The biggest ongoing story with Samford is whether starting quarterback Michael Hiers, the Southern Conference offensive player of the year, will be able to play against NDSU. Hiers was injured late in the Bulldogs' game against Mercer, left that game, and tried to play last week against Southeastern Louisiana but left after a handful of snaps.

It's believed Hiers has an injury to his right (throwing) hand or wrist.

The 6-foot-1, 221-pound senior is good. He's completed 331 of 431 passes for 3,317 yards and 35 touchdowns. He ranks sixth in FCS in passing yards and fourth in TD passes and leads all Division I passers with a 78.6 completion percentage.

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Samford receiver Judd Cockett has 32 catches for 217 yards and four touchdowns this season.
Chase Cochran / Samford Athletics

"He's the guy that got us here and there's a reason he's the player of the year. So not having him definitely hurts us," Samford head coach Chris Hatcher said.

If Hiers can't go, he'd be replaced by redshirt freshman Quincy Crittendon. He's a walk-on who began the season as the team's fourth-string QB.

But he's led the Bulldogs to back-to-back overtime victories over Mercer and Southeastern Louisiana, scoring the walk-off winning TD both times.

"He'd have a good pinch-hitting batting average if he was a baseball player," Hatcher said.

Against SELA, Crittendon completed 26 of 40 passes for 314 yards and four touchdowns while rushing for 94 yards and a score on 20 carries.

Bison head coach Matt Entz said Crittendon brings an added running element to Samford's offense.

Battle of attrition, as usual

It's the time of year when FCS teams are often patching things together with chicken wire and duct tape. The final eight teams still playing are entering their fifth month of the season, counting fall camp beginning in August, and injuries are mounting. This will be the 13th game for NDSU and Samford.

In addition to the Bulldogs' QB question, Hatcher said his team is "banged up" coming to Fargo and wouldn't know until midweek if some players hurt in the victory over SELA would be available against NDSU.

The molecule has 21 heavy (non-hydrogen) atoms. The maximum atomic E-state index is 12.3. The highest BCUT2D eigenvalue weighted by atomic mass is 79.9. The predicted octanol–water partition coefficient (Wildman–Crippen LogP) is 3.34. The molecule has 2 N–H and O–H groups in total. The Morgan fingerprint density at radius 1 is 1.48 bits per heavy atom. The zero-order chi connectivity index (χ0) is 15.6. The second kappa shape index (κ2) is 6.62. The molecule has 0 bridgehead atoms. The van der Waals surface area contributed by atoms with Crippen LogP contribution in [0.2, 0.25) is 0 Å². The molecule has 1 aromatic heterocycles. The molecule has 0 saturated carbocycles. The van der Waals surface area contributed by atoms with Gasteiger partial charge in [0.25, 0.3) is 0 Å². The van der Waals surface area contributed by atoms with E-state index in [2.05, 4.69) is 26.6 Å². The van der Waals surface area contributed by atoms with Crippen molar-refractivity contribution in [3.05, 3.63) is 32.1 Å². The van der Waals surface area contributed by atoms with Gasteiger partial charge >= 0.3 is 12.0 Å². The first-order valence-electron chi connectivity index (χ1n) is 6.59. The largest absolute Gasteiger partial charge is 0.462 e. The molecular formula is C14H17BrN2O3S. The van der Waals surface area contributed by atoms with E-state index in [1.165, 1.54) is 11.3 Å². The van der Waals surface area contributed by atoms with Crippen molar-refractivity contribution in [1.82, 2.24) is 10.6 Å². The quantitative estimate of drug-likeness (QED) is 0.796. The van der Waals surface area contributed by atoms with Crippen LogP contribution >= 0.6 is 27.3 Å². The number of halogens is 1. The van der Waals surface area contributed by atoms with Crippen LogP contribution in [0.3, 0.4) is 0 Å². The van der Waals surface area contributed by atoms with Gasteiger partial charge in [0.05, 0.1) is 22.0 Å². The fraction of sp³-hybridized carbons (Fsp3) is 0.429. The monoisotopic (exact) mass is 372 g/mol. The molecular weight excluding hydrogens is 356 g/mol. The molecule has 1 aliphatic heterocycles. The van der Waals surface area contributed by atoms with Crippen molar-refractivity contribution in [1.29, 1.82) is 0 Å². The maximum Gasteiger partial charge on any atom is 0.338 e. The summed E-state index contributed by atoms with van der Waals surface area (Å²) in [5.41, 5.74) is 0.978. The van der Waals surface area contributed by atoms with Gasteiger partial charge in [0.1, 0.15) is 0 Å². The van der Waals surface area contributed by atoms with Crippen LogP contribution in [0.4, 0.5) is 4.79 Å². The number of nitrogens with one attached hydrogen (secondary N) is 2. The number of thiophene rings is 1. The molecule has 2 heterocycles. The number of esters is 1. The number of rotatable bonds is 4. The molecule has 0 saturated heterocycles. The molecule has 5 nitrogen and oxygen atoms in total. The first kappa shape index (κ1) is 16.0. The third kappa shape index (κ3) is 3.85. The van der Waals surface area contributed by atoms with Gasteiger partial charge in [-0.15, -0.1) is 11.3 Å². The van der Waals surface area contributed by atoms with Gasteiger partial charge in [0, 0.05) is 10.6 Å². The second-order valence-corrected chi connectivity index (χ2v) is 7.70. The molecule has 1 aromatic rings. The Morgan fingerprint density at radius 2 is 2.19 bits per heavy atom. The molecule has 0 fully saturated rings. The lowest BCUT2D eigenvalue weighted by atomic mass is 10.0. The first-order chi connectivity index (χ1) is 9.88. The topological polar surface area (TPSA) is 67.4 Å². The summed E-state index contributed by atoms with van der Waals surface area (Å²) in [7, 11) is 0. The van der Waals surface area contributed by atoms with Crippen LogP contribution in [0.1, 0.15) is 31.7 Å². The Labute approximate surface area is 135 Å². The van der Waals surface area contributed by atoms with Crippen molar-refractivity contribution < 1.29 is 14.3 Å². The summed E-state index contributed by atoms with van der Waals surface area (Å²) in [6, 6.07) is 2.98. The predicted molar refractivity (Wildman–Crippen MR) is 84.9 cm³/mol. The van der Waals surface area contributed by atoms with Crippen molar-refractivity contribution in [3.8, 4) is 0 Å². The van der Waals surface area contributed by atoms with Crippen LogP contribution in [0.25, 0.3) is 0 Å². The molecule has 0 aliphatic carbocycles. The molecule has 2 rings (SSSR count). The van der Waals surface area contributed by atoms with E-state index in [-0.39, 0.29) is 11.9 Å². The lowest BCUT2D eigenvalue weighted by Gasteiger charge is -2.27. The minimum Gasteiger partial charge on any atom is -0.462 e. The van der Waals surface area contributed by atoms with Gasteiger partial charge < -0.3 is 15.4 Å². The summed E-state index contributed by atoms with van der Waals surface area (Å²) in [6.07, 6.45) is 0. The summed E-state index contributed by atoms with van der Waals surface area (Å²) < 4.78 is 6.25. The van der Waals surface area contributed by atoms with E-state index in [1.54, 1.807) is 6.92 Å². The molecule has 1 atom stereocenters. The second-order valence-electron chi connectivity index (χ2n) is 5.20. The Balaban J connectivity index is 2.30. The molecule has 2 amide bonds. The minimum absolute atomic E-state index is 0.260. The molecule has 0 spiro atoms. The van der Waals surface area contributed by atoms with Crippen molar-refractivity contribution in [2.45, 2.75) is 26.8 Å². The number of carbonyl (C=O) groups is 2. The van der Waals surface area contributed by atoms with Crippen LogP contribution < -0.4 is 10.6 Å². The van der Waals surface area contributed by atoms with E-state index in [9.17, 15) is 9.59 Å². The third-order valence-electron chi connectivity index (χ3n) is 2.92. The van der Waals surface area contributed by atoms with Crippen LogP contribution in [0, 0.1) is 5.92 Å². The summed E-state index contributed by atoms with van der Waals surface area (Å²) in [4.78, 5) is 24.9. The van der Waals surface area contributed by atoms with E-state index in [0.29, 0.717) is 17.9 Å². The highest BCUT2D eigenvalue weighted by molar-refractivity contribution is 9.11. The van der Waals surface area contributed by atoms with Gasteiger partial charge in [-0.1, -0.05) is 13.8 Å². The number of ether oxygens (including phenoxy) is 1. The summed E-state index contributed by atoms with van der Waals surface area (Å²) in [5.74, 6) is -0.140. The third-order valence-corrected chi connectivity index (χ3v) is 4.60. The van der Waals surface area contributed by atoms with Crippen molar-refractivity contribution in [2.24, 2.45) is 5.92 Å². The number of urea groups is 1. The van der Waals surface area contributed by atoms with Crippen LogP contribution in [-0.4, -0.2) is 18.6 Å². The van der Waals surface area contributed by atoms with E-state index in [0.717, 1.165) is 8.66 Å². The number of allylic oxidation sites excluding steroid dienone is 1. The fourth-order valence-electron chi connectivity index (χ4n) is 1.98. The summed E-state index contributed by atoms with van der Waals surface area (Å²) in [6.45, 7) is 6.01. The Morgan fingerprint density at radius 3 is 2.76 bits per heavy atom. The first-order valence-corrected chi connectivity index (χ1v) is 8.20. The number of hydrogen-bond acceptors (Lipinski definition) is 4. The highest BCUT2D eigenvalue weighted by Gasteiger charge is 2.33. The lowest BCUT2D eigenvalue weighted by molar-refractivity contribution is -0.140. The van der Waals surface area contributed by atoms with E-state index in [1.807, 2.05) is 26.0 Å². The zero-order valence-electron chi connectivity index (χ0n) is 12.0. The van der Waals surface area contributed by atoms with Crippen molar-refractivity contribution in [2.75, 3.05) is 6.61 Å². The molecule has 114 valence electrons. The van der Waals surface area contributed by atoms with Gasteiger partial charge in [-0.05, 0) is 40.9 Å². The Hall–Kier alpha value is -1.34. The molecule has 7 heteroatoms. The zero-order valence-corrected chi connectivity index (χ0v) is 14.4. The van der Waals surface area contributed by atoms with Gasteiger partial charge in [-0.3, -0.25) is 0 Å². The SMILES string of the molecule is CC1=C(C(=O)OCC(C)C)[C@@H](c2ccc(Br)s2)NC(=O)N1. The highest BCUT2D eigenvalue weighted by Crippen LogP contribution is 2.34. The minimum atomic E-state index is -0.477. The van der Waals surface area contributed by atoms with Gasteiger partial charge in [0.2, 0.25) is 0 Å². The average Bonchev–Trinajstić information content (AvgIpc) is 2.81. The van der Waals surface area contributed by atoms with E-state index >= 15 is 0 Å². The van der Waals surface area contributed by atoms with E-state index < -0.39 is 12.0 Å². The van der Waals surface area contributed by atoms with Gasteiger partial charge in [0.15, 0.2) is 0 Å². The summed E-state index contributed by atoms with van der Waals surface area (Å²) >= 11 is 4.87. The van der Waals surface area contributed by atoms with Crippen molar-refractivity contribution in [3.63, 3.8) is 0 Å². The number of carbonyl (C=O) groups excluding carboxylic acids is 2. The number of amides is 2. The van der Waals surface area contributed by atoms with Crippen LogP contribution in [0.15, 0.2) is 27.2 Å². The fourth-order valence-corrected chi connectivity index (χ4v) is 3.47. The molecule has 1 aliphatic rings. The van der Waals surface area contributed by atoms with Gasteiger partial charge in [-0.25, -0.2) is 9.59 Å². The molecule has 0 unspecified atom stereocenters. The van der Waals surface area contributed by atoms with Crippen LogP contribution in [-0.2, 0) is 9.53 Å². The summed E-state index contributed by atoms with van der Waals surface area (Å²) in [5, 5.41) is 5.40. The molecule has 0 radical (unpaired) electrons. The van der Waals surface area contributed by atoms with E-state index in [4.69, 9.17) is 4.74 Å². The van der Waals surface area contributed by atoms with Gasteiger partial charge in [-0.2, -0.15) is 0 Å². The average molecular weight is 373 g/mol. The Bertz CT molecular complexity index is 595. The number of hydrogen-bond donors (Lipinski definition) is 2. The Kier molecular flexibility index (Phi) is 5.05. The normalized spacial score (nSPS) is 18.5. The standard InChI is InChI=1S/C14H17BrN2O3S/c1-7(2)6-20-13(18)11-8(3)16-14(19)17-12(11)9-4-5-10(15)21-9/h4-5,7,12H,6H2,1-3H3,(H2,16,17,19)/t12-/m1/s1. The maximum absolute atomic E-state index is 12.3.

"Like most FCS teams we don't have a whole lot of depth and when you lose a good player that backup is a backup for a reason," Hatcher said. "We'll just have to manage the roster and do the best we can."

NDSU's list of injuries to top players is well-documented. The Bison have lost three preseason All-Americans (fullback Hunter Luepke, tight end Noah Gindorff, defensive tackle Eli Mostaert), two starting offensive linemen (center Jalen Sundell, right tackle Mason Miller) and a key defensive end (Jake Kava) to season-ending injuries.

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North Dakota State head football coach Matt Entz exchages words with the Montana bench as trainers attend to Spencer Waege after he took a hit during Nick Kubitz's interception return in the NCAA FCS playoffs at the Fargodome on Saturday, Dec. 3, 2022.
Dave Samson / The Forum

"They have so many All-Americans that just having a couple going away isn't going to hurt them too much," Hatcher said, jokingly.

"It reminds a little bit of 2016," Entz said. "We had some big-time, marquee names go down that year."

In addition, NDSU had four contributing players (running back Dom Gonnella, cornerback Marques Sigle, receiver D.J. Hart and receiver Phoenix Sproles) enter the transfer portal during the season.

The hits didn't stop coming last week in a playoff victory over Montana. Tight end/fullback Logan Hofstedt left the game with a shoulder injury, starting middle linebacker Luke Weerts injured his ankle and defensive end Spencer Waege's back was injured when he took a shot from a Grizzlies player while sitting on the turf.

Waege and Hofstedt met with the media earlier this week and said they'd be ready to play. Weerts wasn't available, but Entz said in his Monday press conference that Weerts was jogging at practice.

Nick Kubitz, who split time at MLB with Weerts this season and replaced him against the Griz, would fill in if Weerts can't play.

The Eli Watch continues

Eli Mostaert, the preseason All-American defensive tackle, suffered a broken leg in a Week 2 victory over North Carolina A&T. An air cast was placed on his leg and he was taken off the field on a cart.